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The strength of the housebuilding market in southern England helped Galliford Try push up adjusted pre-tax profits by a third in the last financial year and Glenigan’s research shows the group looking to build on this success.

One of only two remaining hybrid contracting-to-housebuilding groups left on the stock exchange – the other is Kier – Galliford Try pushed pre-tax profits up to £35.1 million in the 12 months to June 2011 (June 2010: £26.1 million). Revenue rose to £1,284 (June 2010: £1,222), which was slightly below some analysts’ forecast.

The biggest leap in profits was at the housebuilding division, which is in the second year of a three-year expansion plans and lifted operating profits to £31.6 million (2010: £17.6 million) as 2,170 units were sold (2010: 1,705). The average selling price of those units reached £227,000 (2010: £207,000).

Galliford Try cited ‘an increased proportion of sales in the south east of England’ for this rise and Glenigan – which reports on every planned and current UK construction projects– shows that the main forward focus for housebuilding is the South West. In the 12 months to June 2011, the group submitted detailed planning applications to build 924 units. This total ranked Galliford Try in sixth position in this region in terms of planning activity.

All Galliford Try’s plots coming into production in the current financial year have detailed planning consent and Glenigan’s data shows 27 detailed planning applications submitted in the 12 months to June 2011 proposing to build 1,837 units. Of this total, 57% of the units in the pipeline were houses and the balance apartments.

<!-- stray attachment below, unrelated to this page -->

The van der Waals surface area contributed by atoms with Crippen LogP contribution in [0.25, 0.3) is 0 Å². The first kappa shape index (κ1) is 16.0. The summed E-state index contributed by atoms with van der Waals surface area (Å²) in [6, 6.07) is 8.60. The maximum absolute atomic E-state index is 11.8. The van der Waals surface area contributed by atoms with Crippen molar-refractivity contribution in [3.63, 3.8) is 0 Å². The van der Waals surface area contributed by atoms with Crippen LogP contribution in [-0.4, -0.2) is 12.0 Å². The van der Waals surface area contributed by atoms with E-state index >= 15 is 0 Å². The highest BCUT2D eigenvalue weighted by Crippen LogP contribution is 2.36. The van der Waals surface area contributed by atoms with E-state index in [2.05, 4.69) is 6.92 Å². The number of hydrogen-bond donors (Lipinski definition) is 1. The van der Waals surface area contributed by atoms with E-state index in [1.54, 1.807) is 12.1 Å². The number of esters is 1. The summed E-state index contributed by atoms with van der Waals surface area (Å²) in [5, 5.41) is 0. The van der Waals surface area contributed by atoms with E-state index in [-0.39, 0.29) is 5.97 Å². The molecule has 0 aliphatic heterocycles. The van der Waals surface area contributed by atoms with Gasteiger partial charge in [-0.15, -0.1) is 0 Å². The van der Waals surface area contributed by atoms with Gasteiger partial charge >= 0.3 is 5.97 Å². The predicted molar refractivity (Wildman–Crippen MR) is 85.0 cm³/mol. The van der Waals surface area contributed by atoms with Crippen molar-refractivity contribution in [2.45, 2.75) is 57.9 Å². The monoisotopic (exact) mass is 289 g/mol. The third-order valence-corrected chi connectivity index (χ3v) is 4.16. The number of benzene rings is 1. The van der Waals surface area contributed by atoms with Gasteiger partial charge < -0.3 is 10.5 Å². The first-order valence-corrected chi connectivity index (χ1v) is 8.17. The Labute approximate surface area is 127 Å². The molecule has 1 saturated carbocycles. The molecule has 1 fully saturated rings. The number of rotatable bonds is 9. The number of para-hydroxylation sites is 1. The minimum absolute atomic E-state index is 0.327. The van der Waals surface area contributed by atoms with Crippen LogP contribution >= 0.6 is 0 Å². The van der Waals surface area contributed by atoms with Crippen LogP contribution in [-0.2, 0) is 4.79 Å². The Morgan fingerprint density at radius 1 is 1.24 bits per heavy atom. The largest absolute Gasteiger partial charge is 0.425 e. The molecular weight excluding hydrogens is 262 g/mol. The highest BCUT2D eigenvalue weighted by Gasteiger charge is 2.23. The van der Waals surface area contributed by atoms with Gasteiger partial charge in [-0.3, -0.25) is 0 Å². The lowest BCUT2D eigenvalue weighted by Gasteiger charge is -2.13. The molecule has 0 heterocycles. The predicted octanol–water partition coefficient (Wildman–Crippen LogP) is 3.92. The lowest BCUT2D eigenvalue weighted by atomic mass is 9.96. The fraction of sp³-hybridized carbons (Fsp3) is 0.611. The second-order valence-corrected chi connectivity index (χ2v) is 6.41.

The only other regions where Galliford Try features among the top 10 housebuilders gauged by units proposed over the last year are Yorkshire & Humberside (387 units) and East Anglia (124 units).

Turnover at the construction division was broadly unchanged at £936.9 million (2010: £936.5 million) and operating profits slipped back to £22.2 million (2010: £22.8 million) but Glenigan’s data shows that in a depressed environment, Galliford Try is still taking market share from its contracting rivals.

Galliford Try’s contracting operation won 84 contracts worth a total of £1,216 million in the 12 months to August 2011 (2010: 85 contracts worth £689 million) according to Glenigan. This latest total was boosted by large value projects, such as the Forth Road Crossing, where the group is one of four contractors working in joint venture on a £790 million project.

Glenigan ranks Galliford Try as the third most successful contractor in the highways’ sector in the 12 months to June 2011 and this is borne out by the group’s own figures, which show infrastructure as the largest source of new orders at £921 million (2010: £922 million) ahead of building on £673 million (2010: £638 million). The remaining £156 million of orders (2010: £198 million) comes from social housing work.

In a Glenigan league table measuring the success of the top 50 contractors in winning contractors worth £500,000 or more, this latest orders’ total ranks Galliford Try in sixth place – up from thirteenth a year ago. With the group over-taking peers such as Wates, Sir Robert McAlpine, Willmott Dixon and the UK operations of French group VINCI.

The group values its financial year-end order book at £1.75 billion with 42% of this work in the regulated sector, 40% in the public and 18% in the private sector. The management are pursuing a strategy to avoid chasing low-margin regional work and focus on sectors where Galliford Try can offer specialist expertise.

Glenigan’s data shows that this is producing a shift towards larger value contracts. A year ago, the average contract won by Galliford Try was £8.1 million but in the 12 months to August 2011 that figure now stands at £14.5 million.

One City analyst predicted Galliford Try’s group revenue would reach £1,303.5 million in 2011 and underlying group pre-tax profits would hit £35.9 million.

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